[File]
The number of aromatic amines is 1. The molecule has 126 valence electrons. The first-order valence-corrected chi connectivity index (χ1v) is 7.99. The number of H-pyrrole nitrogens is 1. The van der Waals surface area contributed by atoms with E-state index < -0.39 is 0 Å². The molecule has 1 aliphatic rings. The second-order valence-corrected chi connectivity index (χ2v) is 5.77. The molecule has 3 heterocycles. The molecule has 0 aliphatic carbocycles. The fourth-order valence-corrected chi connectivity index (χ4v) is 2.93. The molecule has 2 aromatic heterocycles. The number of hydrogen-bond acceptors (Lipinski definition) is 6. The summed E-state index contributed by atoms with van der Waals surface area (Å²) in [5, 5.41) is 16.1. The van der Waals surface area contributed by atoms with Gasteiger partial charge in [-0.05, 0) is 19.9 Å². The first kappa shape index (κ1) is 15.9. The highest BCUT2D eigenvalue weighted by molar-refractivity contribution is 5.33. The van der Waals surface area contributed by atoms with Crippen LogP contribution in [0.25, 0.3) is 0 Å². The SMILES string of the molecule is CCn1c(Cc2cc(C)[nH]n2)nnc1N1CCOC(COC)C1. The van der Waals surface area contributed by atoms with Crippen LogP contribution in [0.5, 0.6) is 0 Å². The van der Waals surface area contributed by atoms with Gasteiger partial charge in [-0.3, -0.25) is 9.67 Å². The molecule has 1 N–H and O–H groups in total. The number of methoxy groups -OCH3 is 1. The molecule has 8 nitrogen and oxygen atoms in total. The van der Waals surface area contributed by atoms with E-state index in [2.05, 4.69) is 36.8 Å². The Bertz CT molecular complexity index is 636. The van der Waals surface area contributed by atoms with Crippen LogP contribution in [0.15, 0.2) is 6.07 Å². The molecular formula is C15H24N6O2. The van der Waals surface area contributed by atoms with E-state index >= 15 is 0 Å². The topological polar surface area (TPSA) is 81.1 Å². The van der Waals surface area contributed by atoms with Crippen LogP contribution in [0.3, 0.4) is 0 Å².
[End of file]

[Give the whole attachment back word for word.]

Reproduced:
The number of aromatic amines is 1. The molecule has 126 valence electrons. The first-order valence-corrected chi connectivity index (χ1v) is 7.99. The number of H-pyrrole nitrogens is 1. The van der Waals surface area contributed by atoms with E-state index < -0.39 is 0 Å². The molecule has 1 aliphatic rings. The second-order valence-corrected chi connectivity index (χ2v) is 5.77. The molecule has 3 heterocycles. The molecule has 0 aliphatic carbocycles. The fourth-order valence-corrected chi connectivity index (χ4v) is 2.93. The molecule has 2 aromatic heterocycles. The number of hydrogen-bond acceptors (Lipinski definition) is 6. The summed E-state index contributed by atoms with van der Waals surface area (Å²) in [5, 5.41) is 16.1. The van der Waals surface area contributed by atoms with Gasteiger partial charge in [-0.05, 0) is 19.9 Å². The first kappa shape index (κ1) is 15.9. The highest BCUT2D eigenvalue weighted by molar-refractivity contribution is 5.33. The van der Waals surface area contributed by atoms with Crippen LogP contribution in [0.25, 0.3) is 0 Å². The SMILES string of the molecule is CCn1c(Cc2cc(C)[nH]n2)nnc1N1CCOC(COC)C1. The van der Waals surface area contributed by atoms with Crippen LogP contribution in [0.5, 0.6) is 0 Å². The van der Waals surface area contributed by atoms with Gasteiger partial charge in [-0.3, -0.25) is 9.67 Å². The molecule has 1 N–H and O–H groups in total. The number of methoxy groups -OCH3 is 1. The molecule has 8 nitrogen and oxygen atoms in total. The van der Waals surface area contributed by atoms with E-state index in [2.05, 4.69) is 36.8 Å². The Bertz CT molecular complexity index is 636. The van der Waals surface area contributed by atoms with Crippen LogP contribution in [0.15, 0.2) is 6.07 Å². The molecular formula is C15H24N6O2. The van der Waals surface area contributed by atoms with E-state index >= 15 is 0 Å². The topological polar surface area (TPSA) is 81.1 Å². The van der Waals surface area contributed by atoms with Crippen LogP contribution in [0.3, 0.4) is 0 Å².